Performance-Based Fund Raising
A Standard Worth RevisitingI am often asked if Third Sector Innovations will write grants or otherwise provide fund raising assistance for “a percentage of the money we raise.” The answer has always been easy: “Can’t do it. It’s considered unethical. I’m a member of the National Society of Fund Raising Executives (NSFRE) and am thus pledged to not raise funds on a ‘commission’ basis. I can send you a copy of the NSFRE position statement.” (Note: NSFRE has been renamed Association of Fundraising Professionals since this article was published. They may be found on the web at www.afpnet.org)
But the question is getting harder, and although I continue to practice the standard, I am questioning its always-the-same-answer validity.
Here’s why: While I often talk about the unethical nature of raising funds based on “performance,” I constantly teach that fund raising is the sales function of a nonprofit business. “Business” in every sense of its capitalistic meaning: competitive marketplace, supply and demand, yada yada yada.
The fact that an organization is tax exempt in no way implies that it can survive without viable products and/or services, and these products/services must be sold. The only difference for charitable organizations is that, oftentimes, the person “buying” and the person receiving direct benefit are not one in the same. This fact, however, does not change the need to sell the goods.
With an eye to this business approach, let’s look at NSFRE’s position paper:
Charitable mission can become secondary to self-gain.
Business equally worries that the actions of its sales staff may compromise the profit and other goals of the organization. Yet business understands that organizational goals and individual self-gain are not necessarily incompatible interests.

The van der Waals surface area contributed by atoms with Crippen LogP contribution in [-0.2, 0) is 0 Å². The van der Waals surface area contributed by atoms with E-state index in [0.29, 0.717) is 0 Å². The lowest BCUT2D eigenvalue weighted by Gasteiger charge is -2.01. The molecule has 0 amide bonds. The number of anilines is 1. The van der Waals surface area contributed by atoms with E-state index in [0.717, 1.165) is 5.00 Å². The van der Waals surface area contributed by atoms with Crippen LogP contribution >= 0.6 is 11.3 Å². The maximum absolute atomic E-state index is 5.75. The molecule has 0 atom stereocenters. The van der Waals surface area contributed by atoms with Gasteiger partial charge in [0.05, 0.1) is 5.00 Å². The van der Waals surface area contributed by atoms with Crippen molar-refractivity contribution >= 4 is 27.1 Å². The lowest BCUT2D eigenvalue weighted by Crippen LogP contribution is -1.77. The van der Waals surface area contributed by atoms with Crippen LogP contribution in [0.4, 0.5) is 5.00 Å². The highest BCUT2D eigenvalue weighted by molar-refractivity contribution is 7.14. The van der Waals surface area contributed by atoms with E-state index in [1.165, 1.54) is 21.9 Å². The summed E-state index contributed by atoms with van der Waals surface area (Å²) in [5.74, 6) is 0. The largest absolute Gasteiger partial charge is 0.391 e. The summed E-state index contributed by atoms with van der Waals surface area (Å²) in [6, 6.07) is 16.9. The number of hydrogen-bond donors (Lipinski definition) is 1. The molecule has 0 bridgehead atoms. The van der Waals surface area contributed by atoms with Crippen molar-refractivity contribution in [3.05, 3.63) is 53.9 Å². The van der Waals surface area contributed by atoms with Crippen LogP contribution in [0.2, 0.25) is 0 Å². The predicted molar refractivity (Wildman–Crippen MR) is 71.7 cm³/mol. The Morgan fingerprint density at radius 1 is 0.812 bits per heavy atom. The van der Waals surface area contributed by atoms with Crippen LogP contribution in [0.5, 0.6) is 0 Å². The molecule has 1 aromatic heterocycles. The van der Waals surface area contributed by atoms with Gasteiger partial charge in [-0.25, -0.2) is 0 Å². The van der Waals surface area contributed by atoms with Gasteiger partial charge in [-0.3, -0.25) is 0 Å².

Donor trust can be unalterably damaged. There is incentive for self-dealing to prevail over donors' best interests. Donor interests may not remain paramount.
As consumers, we’ve all experienced “unalterable damage” at the hand of an ineffective salesperson. In business, there are countless examples of self-dealing prevailing over the best interests of customers. There are countless more examples of how good business, which balances the interests of customers with its other objectives, creates an effective long-term ability to meet market needs.
Percentage compensation, however administered, can produce reward without merit.
The business salesperson is one cog in a larger wheel. His or her success is dependent on many variables, including personal performance. Sometimes the sales person “makes more than he deserves,” other times not. The model is equally applicable to the fund raiser within a nonprofit.
Ethical behavior is not limited to the nonprofit sector. And I believe that as our industry becomes increasingly “competitive,” the free market system that watchdogs business will regulate nonprofit fund raising.
Performance-based compensation for the nonprofit “sales person,” or fund raiser, often may be the most appropriate form of compensation. Sales of ads or booth space for a conference, membership development, and the promotion of “fee for service” work all are good examples of where a commission-based compensation structure can bring both incentive and fairness to the development efforts of an organization.
Good business is built on the same premise as good fund raising: retain people of quality to cultivate long-term relationships. For this reason, a variety of compensation options should be considered “ethical” within the growing and changing world of nonprofit business.